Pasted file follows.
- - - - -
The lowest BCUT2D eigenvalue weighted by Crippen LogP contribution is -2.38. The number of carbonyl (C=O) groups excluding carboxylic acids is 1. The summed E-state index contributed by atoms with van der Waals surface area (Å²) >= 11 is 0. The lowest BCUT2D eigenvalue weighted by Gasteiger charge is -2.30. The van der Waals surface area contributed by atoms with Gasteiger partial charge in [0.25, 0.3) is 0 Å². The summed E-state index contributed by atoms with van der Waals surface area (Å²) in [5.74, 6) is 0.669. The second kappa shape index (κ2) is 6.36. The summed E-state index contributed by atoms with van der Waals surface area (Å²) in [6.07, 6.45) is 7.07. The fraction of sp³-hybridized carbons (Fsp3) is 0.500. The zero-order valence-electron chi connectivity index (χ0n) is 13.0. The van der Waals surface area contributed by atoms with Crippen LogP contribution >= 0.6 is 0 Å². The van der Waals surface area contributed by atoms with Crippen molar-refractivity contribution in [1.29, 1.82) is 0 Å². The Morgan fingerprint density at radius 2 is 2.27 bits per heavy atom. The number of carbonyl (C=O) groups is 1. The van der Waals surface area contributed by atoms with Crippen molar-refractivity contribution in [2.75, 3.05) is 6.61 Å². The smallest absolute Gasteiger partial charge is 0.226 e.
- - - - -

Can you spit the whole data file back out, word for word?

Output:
The lowest BCUT2D eigenvalue weighted by Crippen LogP contribution is -2.38. The number of carbonyl (C=O) groups excluding carboxylic acids is 1. The summed E-state index contributed by atoms with van der Waals surface area (Å²) >= 11 is 0. The lowest BCUT2D eigenvalue weighted by Gasteiger charge is -2.30. The van der Waals surface area contributed by atoms with Gasteiger partial charge in [0.25, 0.3) is 0 Å². The summed E-state index contributed by atoms with van der Waals surface area (Å²) in [5.74, 6) is 0.669. The second kappa shape index (κ2) is 6.36. The summed E-state index contributed by atoms with van der Waals surface area (Å²) in [6.07, 6.45) is 7.07. The fraction of sp³-hybridized carbons (Fsp3) is 0.500. The zero-order valence-electron chi connectivity index (χ0n) is 13.0. The van der Waals surface area contributed by atoms with Crippen LogP contribution >= 0.6 is 0 Å². The van der Waals surface area contributed by atoms with Crippen molar-refractivity contribution in [1.29, 1.82) is 0 Å². The Morgan fingerprint density at radius 2 is 2.27 bits per heavy atom. The number of carbonyl (C=O) groups is 1. The van der Waals surface area contributed by atoms with Crippen molar-refractivity contribution in [2.75, 3.05) is 6.61 Å². The smallest absolute Gasteiger partial charge is 0.226 e.